A beautiful woman told me the other night after a few glasses of Côtes du Rhône that I was cynical and negative. Can you believe that? Jeez. Have you ever tried to be cynical and positive?
At Currumbin there is a rocky outcrop that juts into the Pacific. The waves crash against it but the spray doesn't reach me. I'm safe. I'm always safe.
Dungog. Friday, 9pm. The woman is in bliss. Smiling and with eyes closed, the spirit moves her across the dancefloor. It's Friday night, the band is pumping its way through Mustang Sally, and the young woman is dressed to the nines.
There seems to be a new rule in Nimbin. I find this disturbing because since the Aquarius Festival Nimbin doesn’t really do rules. In the 1970s, even clothes were optional.
Lismore pumps. Don't laugh. Just a few minutes ago, a car skidded its wheels all the way down Brunswick Street as far as the caravan park. Then, only a minute later, I heard a police siren. Action city.
Lately, I've had to keep an eye on the gauge. Over the last couple of months, Morrison has been guzzling more water than petrol – and that's saying a lot.
Designed by K-Mart and built by robots, modern caravans will kill your spirit faster than a politician's speech. Their interiors look like Barbie's house – flawless, brand new and vomitive.
Today, I'm wearing a toga. Well, it's not really a toga. It's a sarong, which I have draped over one shoulder as well as around my waist, but I'm in a Roman frame of mind since the election, so... it's a toga.
Dunoon. Friday, 9.40am ‘Follow me,’ the English teacher says to his students. And they do. They follow him down a concrete path to the Dunoon Public School assembly area. His students are second-year university students from Japan. The English teacher... Read More →
There is a time of year which, when combined (shaken not stirred) with a certain section of road at a certain early morning hour, creates a mist as thick as an Irish White Russian.
S Sorrensen Sandon River. Saturday, 11.30am I wish Tony and Kevin were here. I wish they were sitting next to me. If they were, they’d see something I bet they hadn’t seen in a long time. They’d see thousands of... Read More →
S Sorrensen My place. Tuesday, 4.30pm It doesn’t happen often – a clean-out and rearrangement of my shack under the cliffs. Actually, this is the first major rearrangement of the shack since this building was born 28 years ago. It’s... Read More →
S Sorrensen Moffat Beach, Caloundra, Qld. Tuesday, 1.30pm He is still. This is unusual. People just aren’t still anymore. Like boiling water, we bubble and toil. Everyone is engaged in activity. We fear the quiet; what we may hear. We... Read More →
S Sorrensen Near Nimbin. Monday, 6.45pm On the road. A bag of clothes in the back. JJ Cale pumping loud through the van stereo. The engine purring like an emphysemic cat. On the road. This morning I woke up... Read More →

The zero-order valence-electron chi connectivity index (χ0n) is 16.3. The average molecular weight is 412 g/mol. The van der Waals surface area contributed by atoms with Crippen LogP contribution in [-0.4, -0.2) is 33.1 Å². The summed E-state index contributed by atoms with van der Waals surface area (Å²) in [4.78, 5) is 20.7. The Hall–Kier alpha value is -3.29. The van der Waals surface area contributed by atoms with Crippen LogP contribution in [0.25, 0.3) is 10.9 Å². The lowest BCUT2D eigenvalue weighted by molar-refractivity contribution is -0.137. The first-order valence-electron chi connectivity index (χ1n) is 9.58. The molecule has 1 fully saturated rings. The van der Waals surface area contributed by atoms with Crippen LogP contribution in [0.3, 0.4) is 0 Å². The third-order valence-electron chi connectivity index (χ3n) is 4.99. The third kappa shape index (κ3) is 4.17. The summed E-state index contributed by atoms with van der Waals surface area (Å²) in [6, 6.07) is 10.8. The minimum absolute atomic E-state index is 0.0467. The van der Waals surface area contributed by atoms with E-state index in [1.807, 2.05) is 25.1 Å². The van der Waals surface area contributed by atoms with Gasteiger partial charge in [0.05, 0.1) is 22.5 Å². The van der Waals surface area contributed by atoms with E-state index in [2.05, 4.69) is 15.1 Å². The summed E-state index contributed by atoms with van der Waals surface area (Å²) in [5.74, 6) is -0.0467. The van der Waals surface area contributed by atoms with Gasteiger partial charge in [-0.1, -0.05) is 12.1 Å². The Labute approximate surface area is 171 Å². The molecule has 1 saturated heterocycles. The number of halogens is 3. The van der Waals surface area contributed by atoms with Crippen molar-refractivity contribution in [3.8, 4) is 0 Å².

S Sorrensen Byron. Saturday, 1.20pm The decimal point is drunk. It’s turning round and round, flashing yellow streamers and yellow cans of Fourex Gold (which is like a beer) and loudly singing, ‘No CSG. No CSG!’ Most unbecoming for a... Read More →
‘We’re living, eating and breathing this stuff… How is this acceptable?’ S Sorrensen Tara, Qld. Saturday, 5.10pm A tear is forming. It flashes in the late afternoon sun as she leans into the microphone. She’s not a stage professional, as... Read More →
S Sorrensen My place. Monday, 4.15pm What do you take into war? Something to hurt your opponents with, I reckon. That would be a good start. I’m packing my van, Morrison, for combat. We’re off; off to the northern wildlands... Read More →
S Sorrensen Lismore. Tuesday, 1.35pm I like Lismore when it floods. The river breaks its banks and the town breaks its normal reserve. There’s a buzz on the street you can hear above the rain drumming on the cafe umbrellas.... Read More →
S Sorrensen Brisbane. Saturday, 10.20pm The harmonies send a shiver through me. I don’t understand why, but when female voices combine in strong sweet collusion, it creates a fracture in my mundane world, and – as Leonard Cohen says –... Read More →
S Sorrensen Lismore. Thursday, 4.15pm The newspaper on the counter of the video store shouts ‘Court of Appeal approves fluoride for Northern Rivers’. Oh goody. Mass medication through the water supply. What a great idea. Actually, it’s always been a... Read More →
S Sorrensen Ballina. Tuesday, 3.45pm The pelican is a relaxed bird. One in this squadron of six has its neck lying back along its spine with its head looking forward from a feathery pillow as it swims towards shore. That’s... Read More →
Luckily, wine doesn’t come from fermented animals, otherwise vegetarianism would be a most forlorn option. S Sorrensen Lismore. Saturday, 6.20pm I’m staring down a chicken. Well, part of a chicken. It’s hard to tell what part of the chicken because... Read More →
S Sorrrensen Nimbin. Tuesday, 12.10pm ‘Would you like this bread?’ Michael asks me. Michael was strolling down Cullen Street, two loaves of bread swinging from his hand. Seeing me seated at a cafe table on the footpath, he stopped. Like... Read More →
S Sorrrensen Larnook. Tuesday, 11.45am The tractor expertly swivels right, turning its slasher over a tall grassy tuft, cropping it into horizontal swathes, and heads off down the hill, mowing into the remaining rectangle of overgrown grass. ‘God, I love... Read More →
S Sorrensen Pokolbin. Saturday, 9.05pm Sara is young and quite the expert on dogs. Mention ridgeback or collie and her face, pretty to start with, becomes radiant. ‘I have shown ridgebacks, you know,’ she announces to the table. ‘But I... Read More →